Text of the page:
When Ableism Kills

It should be obvious that I’m devastated and disturbed anytime I hear a news story about parents or caregivers killing disabled people, but what disturbs me more than the stories themselves is that news reporters and commenters on social media justify these murders. Apparently the financial, emotional, and physical strains caring for a disabled person brings justifies killing them. Apparently death puts a disabled person “out of their misery.” On the contrary, disabled people are human beings. Their lives have value, and provide a kind of diversity that is not seen amongst their able-bodied peers. They see the world from a different perspective (i.e. physically from a wheelchair or through other senses if the person is blind and emotionally from having to navigate a largely inaccessible world that is too often ignorant of disabilities). Killing disabled people is murder, but it is also a hate crime, as prejudice is the cause.

Ernest and Heather Franklin murdered their disabled son, and subsequently set their house on fire in order to convey that he had died by accident as a result of his disability. Similarly, Bonnie Liltz murdered her daughter because Liltz had health issues and could no longer take care of her child. The courts sentenced Liltz to a mere four years in prison. It is appalling to hear that able-bodied people see death as the best option for people who cannot live independently.   It is appalling to hear that someone’s life is less valuable because of something he cannot control.  Disabled people do not choose their abilities, they do not choose to require assistance for daily tasks, and most of them do not wish to be murdered by the people who are supposed to care for them.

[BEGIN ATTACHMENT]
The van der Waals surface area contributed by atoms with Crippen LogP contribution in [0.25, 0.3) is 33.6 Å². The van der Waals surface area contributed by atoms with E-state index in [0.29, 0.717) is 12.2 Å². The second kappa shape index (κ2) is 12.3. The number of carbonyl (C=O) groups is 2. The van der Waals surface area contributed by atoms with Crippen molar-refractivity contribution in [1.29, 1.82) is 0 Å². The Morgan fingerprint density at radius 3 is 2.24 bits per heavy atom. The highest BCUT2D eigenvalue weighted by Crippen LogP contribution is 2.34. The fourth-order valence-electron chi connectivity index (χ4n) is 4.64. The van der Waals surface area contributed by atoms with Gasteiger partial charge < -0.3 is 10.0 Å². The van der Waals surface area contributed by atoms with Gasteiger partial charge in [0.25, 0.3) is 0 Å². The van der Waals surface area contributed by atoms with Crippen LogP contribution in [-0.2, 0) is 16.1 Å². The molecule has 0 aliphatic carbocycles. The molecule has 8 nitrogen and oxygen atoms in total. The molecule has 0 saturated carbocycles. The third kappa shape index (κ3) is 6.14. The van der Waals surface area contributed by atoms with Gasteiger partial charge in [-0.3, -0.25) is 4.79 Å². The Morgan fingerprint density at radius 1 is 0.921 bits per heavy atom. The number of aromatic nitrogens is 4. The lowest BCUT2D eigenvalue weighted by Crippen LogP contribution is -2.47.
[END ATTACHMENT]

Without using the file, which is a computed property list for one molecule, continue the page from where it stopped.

Unfortunately, violence against the disabled is still rarely discussed, but when it is, the ableist perspective overwhelmingly shouts that death is better than living with a disability.

As a disabled person, I can attest that living with my disability poses challenges and sometimes comes with additional financial expenses (e.g. personal care assistants), but I am one of the “lucky ones.” I am in college and I have two supportive parents, my mental faculties are not impaired by my disability, and my sister wants to work with disabled people, however, people like me need to stand up for people who are not as fortunate. We must speak for the voiceless. Ableism will not stop until we realize that all disabled people’s lives have value–whether a person can speak, walk, see, hear, or learn.

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